Today we are going to discuss the definition of efflorescence. Efflorescence occurs when salt migrates to the surface of a porous material like concrete, brick, stone or stucco and forms a coating. Salt that is dissolved in water or another liquid solution will move to the porous surface and then evaporate which leaves a coating of salt. It sometimes travels through the masonry or other construction material and occasionally it is already in the material and the water penetrates and moves it to the surface. This crystalline deposit of salts may appear white or have a grayish tint and often sparkles a bit.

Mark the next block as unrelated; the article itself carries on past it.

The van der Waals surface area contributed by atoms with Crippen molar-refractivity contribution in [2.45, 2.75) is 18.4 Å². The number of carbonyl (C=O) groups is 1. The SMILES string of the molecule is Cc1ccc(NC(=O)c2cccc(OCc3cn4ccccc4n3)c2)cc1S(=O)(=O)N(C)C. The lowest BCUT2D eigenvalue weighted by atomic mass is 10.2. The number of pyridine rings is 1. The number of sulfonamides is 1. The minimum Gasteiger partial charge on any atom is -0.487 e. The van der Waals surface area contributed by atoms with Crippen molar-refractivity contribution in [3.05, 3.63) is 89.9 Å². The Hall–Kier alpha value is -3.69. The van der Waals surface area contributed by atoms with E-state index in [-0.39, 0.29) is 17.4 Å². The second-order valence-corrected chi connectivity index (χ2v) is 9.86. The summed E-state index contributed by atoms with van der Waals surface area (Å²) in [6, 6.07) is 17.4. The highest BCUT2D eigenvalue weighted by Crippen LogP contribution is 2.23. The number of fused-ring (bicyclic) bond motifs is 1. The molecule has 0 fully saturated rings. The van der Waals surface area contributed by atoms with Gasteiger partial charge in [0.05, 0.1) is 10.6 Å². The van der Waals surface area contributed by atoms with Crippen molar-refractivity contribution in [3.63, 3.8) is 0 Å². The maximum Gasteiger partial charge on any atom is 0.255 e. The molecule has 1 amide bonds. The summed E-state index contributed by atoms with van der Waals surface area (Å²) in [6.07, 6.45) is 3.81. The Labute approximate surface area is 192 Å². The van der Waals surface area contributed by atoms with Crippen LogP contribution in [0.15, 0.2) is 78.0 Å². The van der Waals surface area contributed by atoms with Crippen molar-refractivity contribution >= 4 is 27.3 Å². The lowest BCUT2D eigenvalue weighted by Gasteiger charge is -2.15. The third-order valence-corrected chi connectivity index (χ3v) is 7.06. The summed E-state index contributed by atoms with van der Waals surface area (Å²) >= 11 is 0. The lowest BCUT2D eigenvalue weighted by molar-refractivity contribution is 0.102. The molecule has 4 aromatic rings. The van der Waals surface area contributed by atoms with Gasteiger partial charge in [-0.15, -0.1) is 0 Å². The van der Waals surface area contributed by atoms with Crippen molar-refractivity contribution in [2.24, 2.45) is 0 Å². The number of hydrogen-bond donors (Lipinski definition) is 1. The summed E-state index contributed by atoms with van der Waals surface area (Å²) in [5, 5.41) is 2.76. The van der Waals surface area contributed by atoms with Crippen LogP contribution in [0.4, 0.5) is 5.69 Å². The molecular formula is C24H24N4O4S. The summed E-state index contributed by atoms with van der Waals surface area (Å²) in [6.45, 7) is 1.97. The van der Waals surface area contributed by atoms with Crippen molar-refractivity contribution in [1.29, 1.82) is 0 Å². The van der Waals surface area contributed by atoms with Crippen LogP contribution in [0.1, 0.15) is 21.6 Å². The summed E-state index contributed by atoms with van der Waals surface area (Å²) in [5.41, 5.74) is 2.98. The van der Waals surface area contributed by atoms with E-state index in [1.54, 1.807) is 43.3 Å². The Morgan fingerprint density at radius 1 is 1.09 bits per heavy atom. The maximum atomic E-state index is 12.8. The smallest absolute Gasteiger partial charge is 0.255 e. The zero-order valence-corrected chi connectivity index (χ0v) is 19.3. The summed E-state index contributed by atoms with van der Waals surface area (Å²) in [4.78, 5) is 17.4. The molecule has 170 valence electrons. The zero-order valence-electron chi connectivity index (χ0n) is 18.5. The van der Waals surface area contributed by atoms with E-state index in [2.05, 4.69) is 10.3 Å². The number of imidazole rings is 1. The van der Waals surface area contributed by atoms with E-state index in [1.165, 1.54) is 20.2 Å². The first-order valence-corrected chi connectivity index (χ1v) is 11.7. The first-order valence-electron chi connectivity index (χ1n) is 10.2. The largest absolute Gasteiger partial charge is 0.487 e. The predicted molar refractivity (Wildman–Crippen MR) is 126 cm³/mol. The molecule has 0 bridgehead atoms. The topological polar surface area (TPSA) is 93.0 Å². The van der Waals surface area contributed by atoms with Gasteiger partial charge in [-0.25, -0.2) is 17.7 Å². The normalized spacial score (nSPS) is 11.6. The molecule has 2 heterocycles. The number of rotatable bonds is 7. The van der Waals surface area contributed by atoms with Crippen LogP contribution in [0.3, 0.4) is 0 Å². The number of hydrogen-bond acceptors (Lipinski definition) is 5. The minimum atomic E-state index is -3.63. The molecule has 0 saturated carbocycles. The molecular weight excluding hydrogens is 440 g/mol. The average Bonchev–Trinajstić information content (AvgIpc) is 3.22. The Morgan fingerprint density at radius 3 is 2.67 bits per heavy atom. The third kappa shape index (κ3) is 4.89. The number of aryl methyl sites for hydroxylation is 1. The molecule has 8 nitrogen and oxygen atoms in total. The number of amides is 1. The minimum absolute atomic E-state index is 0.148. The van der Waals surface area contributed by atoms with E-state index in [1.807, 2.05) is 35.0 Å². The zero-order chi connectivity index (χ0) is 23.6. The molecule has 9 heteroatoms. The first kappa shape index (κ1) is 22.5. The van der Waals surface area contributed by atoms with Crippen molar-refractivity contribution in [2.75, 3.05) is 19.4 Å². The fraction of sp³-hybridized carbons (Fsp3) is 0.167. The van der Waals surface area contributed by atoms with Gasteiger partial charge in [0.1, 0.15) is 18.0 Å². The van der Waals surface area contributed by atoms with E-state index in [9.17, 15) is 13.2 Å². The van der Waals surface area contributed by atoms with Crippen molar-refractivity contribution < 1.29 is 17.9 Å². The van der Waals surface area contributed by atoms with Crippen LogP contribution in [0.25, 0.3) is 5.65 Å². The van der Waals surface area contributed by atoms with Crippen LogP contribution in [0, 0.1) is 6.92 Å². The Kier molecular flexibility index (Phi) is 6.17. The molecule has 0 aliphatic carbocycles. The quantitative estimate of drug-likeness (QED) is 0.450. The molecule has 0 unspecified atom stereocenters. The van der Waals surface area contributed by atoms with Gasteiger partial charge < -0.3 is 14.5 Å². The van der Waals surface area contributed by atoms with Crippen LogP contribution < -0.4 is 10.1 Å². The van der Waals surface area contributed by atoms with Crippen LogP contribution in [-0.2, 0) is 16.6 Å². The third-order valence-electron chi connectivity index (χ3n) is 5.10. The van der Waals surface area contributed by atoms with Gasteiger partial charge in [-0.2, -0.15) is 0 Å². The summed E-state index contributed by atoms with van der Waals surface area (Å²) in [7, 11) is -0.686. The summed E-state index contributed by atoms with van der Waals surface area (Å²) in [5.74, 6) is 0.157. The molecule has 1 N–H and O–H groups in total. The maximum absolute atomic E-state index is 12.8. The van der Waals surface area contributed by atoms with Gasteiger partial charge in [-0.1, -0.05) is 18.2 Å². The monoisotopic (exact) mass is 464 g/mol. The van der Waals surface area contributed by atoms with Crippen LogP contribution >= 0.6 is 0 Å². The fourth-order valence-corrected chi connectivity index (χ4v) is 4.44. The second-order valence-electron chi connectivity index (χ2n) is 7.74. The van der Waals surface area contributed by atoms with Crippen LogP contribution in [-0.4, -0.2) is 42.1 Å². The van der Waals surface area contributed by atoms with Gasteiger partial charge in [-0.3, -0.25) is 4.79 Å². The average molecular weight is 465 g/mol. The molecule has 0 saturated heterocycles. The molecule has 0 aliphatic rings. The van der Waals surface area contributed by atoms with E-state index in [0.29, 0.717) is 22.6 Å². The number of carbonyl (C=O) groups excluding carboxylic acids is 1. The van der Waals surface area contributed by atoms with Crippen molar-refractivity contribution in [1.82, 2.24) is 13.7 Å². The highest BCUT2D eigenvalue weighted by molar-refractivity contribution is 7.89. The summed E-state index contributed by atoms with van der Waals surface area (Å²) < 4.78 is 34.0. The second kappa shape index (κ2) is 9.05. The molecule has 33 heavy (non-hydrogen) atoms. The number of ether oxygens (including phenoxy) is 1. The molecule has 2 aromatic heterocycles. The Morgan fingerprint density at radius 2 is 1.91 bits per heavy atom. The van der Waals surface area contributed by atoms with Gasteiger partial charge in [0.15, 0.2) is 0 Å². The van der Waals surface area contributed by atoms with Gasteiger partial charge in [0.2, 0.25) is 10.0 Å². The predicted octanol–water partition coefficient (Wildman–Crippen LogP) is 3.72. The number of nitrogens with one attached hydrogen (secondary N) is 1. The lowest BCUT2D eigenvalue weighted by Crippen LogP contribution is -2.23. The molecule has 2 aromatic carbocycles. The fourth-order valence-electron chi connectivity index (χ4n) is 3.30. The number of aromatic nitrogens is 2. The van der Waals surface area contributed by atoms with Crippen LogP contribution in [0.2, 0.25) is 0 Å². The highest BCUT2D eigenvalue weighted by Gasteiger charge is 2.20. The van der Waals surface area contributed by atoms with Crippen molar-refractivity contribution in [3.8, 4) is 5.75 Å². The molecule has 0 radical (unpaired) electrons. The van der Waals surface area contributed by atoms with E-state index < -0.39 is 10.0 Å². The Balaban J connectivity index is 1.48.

The word efflorescence means “to flower out” in French and in these cases it is salt flowering out of the surfaces. These are samples of primary efflorescence which causes staining. Sub-efflorescence, also known as spalling, is much more expensive to fix and we cover that issue in another episode. Cleaning of the surface is often temporary and not necessarily a cure for future recurrence.
Using a facade like Ceramitex is a way of avoiding the issue altogether. The sintered ceramic is not porous like many masonry materials and repels water from the surface.
To see more about the Ceramitex or other Elemex facade systems, visit our website or contact a representative for more information.